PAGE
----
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Title: Leveraging information systems capabilities for operational performance in services : the role of supply chain integration
Author: Teng, Teng
ISNI:       0000 0004 5352 019X
Awarding Body: Durham University
Current Institution: Durham University
Date of Award: 2014
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The purpose of this thesis is to explore the link between IS capabilities and operational performance in services. More specifically, it aims to investigate how the processes for supplier and customer integration affect IS capabilities and consequently, firms’ operational performance. Accordingly, this study examines the effects of three dimensions of IS capabilities (IT for supply chain activities, flexible IT infrastructure, and IT operations shared knowledge) on cost and quality performance via the mediation of the processes developed for supplier and customer integration in service firms. This is achieved by measuring SCI in terms of supply side integration processes (supplier integration) as well as customer side integration processes (customer transactions, customer connection, and customer collaboration). A survey-based research design intended to measure the estimated relationships was adopted. Data were collected from 156 service establishments in the UK. Mediated multiple regression analysis revealed that integrating specific processes with supply chain members (supplier integration, customer transactions, customer connection, and customer collaboration) can fully or partially mediate the effects of IT for supply chain activities and IT operations shared knowledge on cost and quality performance; no support was found for the relationships between flexible IT infrastructure and cost and quality performance. These results provide a valuable explanation to academics as well as to practitioners regarding the importance of various processes developed for integration with supply chain members in leveraging IS for operational performance in services. This thesis takes a step towards quelling concerns about the business value of IS, contributing to the development and validation of the measurement of IS capabilities in the service operations context. Additionally, it adds to the emerging body of literature linking supply chain integration to the operational performance of service firms.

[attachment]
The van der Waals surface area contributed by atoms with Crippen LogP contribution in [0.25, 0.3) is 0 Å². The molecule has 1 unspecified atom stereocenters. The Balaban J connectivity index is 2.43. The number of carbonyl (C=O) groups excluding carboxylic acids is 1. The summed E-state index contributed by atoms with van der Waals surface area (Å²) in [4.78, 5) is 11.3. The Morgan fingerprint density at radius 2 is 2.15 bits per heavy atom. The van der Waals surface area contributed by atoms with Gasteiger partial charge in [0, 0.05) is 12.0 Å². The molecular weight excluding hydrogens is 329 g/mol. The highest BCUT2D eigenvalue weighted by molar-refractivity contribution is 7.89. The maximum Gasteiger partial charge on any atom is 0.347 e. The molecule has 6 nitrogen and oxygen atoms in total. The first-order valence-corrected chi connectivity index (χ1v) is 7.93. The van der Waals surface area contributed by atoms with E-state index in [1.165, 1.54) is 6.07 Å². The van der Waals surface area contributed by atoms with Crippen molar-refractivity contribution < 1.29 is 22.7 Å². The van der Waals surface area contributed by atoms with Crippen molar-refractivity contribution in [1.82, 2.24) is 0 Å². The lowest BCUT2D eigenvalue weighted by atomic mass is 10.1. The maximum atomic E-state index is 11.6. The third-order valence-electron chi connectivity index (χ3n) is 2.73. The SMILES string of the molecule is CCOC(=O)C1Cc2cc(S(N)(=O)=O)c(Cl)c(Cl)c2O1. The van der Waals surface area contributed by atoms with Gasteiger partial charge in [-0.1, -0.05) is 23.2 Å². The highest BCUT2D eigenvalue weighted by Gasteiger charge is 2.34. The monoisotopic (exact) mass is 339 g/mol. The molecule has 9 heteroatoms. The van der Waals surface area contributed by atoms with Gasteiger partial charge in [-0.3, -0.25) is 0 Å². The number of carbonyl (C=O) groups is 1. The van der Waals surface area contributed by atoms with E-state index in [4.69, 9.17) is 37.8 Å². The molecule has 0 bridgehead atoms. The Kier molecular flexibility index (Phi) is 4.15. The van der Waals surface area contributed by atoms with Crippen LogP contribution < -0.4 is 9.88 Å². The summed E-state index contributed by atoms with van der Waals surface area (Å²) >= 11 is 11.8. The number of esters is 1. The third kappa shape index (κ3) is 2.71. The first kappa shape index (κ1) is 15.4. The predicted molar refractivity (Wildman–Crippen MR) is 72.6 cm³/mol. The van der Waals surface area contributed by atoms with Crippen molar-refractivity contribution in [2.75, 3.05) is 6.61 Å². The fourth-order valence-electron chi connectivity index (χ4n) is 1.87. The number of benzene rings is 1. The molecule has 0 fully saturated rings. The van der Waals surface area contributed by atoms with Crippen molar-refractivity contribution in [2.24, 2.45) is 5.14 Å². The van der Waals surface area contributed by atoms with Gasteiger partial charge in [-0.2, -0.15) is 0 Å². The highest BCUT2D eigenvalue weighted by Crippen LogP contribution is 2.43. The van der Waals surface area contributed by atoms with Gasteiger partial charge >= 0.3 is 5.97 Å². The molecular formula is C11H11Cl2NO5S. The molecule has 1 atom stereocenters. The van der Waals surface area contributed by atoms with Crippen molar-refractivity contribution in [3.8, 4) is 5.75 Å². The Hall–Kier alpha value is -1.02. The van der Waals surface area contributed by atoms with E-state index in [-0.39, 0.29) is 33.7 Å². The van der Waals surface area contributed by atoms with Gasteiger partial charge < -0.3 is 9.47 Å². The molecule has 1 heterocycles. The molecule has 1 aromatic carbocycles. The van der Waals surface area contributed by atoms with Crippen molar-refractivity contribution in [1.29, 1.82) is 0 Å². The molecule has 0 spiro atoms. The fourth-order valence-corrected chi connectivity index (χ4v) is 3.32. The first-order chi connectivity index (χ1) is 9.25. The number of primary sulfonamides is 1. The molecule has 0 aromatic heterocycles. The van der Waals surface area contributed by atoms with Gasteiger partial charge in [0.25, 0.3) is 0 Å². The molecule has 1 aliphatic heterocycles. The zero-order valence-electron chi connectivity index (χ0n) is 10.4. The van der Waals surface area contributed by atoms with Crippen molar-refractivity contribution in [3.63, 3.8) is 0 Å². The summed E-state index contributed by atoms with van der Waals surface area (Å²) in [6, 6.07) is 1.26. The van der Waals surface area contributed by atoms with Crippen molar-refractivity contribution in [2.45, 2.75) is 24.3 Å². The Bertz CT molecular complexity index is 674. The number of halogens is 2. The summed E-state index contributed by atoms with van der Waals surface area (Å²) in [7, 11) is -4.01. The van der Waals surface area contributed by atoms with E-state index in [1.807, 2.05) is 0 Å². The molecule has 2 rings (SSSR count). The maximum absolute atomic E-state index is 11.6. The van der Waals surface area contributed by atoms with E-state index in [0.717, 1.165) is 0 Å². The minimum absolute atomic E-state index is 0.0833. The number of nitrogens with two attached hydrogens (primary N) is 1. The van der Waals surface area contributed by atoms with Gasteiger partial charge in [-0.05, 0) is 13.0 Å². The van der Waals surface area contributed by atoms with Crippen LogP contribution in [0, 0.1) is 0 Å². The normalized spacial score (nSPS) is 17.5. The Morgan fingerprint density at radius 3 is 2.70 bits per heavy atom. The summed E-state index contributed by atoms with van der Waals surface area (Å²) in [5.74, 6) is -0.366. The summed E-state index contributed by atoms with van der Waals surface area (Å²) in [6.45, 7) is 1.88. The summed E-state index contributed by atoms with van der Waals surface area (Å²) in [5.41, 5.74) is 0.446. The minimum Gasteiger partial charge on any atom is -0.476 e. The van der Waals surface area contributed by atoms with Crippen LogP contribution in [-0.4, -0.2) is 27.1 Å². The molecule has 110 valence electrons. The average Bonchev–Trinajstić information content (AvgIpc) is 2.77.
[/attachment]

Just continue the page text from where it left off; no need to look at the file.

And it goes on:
Supervisor: Not available Sponsor: Not available
Qualification Name: Thesis (Ph.D.) Qualification Level: Doctoral
EThOS ID:  DOI: Not available